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Indian Billionaire Monk’s Edible Oil Maker Gets Ready To Tap The Stock Market

By News Creatives Authors , in Billionaires , at August 31, 2021

Edible oil maker Ruchi Soya, owned by billionaire Acharya Balkrishna’s consumer goods giant Patanjali Ayurved, finally received approval from India’s stock market regulator recently to launch a $585 million follow-on public offer (FPO) of its shares. Listed Ruchi Soya is 99% owned by privately held Patanjali and the FPO for close to 10% of its shares is the first step in fulfilling the regulatory requirement of having a minimum 25% public float. The company has until December 2022 to meet that target.

Patanjali had acquired Ruchi Soya for $620 million, through a bankruptcy court order, in December 2019 after billionaire Gautam Adani withdrew from the bidding process. The latter’s Adani Wilmar, a joint venture with the Kuok clan’s Wilmar International, had been the only other serious contender for Ruchi Soya. 

Patanjali’s cofounder Baba Ramdev (who has a board seat but owns no shares in the company), is a politically well-connected yoga guru. Ramdev and Balkrishna, who are close friends, founded Patanjali in 2006 as a maker of a range of herbal, ayurveda products. Patanjali sells everything from herbal toothpastes and cosmetics to noodles and jams. Balkrishna, who prefers to wear a traditional white dhoti, has often said that his wealth will be used to serve others.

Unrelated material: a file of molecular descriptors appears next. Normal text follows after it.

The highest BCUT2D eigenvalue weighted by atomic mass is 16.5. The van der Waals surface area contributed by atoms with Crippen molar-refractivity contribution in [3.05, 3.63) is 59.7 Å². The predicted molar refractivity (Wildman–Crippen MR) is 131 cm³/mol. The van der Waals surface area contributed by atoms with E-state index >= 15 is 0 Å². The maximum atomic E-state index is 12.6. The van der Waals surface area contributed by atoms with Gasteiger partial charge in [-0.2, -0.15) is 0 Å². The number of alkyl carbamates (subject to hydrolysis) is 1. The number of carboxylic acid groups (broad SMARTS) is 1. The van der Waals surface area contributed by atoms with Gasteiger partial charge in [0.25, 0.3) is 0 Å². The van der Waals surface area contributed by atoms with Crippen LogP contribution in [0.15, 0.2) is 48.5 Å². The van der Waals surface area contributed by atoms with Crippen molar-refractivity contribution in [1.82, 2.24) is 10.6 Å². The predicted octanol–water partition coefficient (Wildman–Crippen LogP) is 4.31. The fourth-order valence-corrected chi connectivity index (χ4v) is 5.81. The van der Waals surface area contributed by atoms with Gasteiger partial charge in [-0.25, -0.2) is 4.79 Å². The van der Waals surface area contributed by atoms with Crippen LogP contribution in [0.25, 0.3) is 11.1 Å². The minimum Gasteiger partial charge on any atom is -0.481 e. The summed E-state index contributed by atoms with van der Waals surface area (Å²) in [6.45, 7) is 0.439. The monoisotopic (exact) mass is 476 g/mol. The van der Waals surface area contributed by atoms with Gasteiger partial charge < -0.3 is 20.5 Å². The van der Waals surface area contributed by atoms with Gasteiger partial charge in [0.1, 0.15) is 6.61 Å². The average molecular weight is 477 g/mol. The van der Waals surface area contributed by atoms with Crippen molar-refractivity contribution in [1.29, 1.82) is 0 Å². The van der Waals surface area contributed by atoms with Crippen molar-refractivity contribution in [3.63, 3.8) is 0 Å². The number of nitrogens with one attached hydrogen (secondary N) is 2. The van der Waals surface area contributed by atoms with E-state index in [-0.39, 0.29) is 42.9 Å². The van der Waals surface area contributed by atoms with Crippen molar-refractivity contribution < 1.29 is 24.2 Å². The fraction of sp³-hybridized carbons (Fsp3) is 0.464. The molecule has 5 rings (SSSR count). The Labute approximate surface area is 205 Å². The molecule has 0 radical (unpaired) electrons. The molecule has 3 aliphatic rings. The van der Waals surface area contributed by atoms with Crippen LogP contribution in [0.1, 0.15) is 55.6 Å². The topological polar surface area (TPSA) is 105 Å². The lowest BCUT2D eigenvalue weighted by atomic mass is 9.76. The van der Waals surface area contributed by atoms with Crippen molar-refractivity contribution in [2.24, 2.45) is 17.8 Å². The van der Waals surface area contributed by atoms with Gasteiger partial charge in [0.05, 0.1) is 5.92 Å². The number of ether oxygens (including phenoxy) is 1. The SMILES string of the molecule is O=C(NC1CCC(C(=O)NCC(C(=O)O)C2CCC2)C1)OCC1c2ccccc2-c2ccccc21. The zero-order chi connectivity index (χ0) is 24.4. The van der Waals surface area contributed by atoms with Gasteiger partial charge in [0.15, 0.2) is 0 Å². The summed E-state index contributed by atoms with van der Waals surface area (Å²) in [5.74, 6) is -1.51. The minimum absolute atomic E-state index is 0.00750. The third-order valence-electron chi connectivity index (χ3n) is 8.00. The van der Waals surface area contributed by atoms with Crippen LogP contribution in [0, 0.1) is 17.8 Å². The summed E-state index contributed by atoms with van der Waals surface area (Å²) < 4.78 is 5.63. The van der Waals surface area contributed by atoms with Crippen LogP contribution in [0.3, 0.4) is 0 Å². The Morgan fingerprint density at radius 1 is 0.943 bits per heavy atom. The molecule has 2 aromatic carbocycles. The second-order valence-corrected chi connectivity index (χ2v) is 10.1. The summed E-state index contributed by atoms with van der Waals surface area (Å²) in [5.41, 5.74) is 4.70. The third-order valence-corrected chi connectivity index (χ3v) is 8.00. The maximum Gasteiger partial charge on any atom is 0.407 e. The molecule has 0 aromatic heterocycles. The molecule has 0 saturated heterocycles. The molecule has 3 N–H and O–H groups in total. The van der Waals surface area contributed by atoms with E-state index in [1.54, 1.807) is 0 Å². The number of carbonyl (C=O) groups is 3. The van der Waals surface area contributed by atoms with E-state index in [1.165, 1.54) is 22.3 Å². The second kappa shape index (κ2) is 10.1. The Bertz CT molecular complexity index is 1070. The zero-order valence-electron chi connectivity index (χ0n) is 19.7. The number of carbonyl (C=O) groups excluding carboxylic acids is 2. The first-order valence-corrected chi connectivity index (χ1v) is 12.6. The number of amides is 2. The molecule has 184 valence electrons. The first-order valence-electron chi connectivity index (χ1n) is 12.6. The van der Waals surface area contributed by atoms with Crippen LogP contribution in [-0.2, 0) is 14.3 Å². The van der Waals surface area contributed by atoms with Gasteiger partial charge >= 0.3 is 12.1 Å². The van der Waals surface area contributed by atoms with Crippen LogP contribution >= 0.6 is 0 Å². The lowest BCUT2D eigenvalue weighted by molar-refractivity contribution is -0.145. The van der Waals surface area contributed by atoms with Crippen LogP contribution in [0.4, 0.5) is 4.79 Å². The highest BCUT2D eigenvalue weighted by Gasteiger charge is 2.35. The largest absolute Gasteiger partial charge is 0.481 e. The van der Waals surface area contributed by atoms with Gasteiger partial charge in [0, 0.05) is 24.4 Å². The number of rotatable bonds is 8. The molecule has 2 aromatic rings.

The $1.3 billion (revenue) Patanjali had infused $160 million as equity into Ruchi Soya, borrowing the balance $465 million from a consortium of banks led by the government-owned State Bank of India.

Headquartered in Indore, Madhya Pradesh, the 35-year-old Ruchi Soya is an integrated player in the edible oils business with a presence across the value chain and with secured access to palm oil plantations. It owns 22 manufacturing units with a refining capacity of 11,000 tons per day, seed crushing capacity of 11,000 tons a day and packaging capacity of 10,000 tons a day. It slipped into insolvency after spiraling costs led to debt piling up.

The company’s shares that were trading at about 19 rupees when it went into bankruptcy in December 2017, have been on a roller-coaster since Patanjali acquired it. Trading was stopped in November 2019, and resumed in January 2020 after which the stock went on an upward trajectory touching a high of 1,519 rupees on June 26. They are now trading at around 1,055 rupees.

Ruchi Soya will use nearly 60%, or about $365 million, of the FPO proceeds to repay and prepay part of its debt and $80 million as working capital, according to the offer document.


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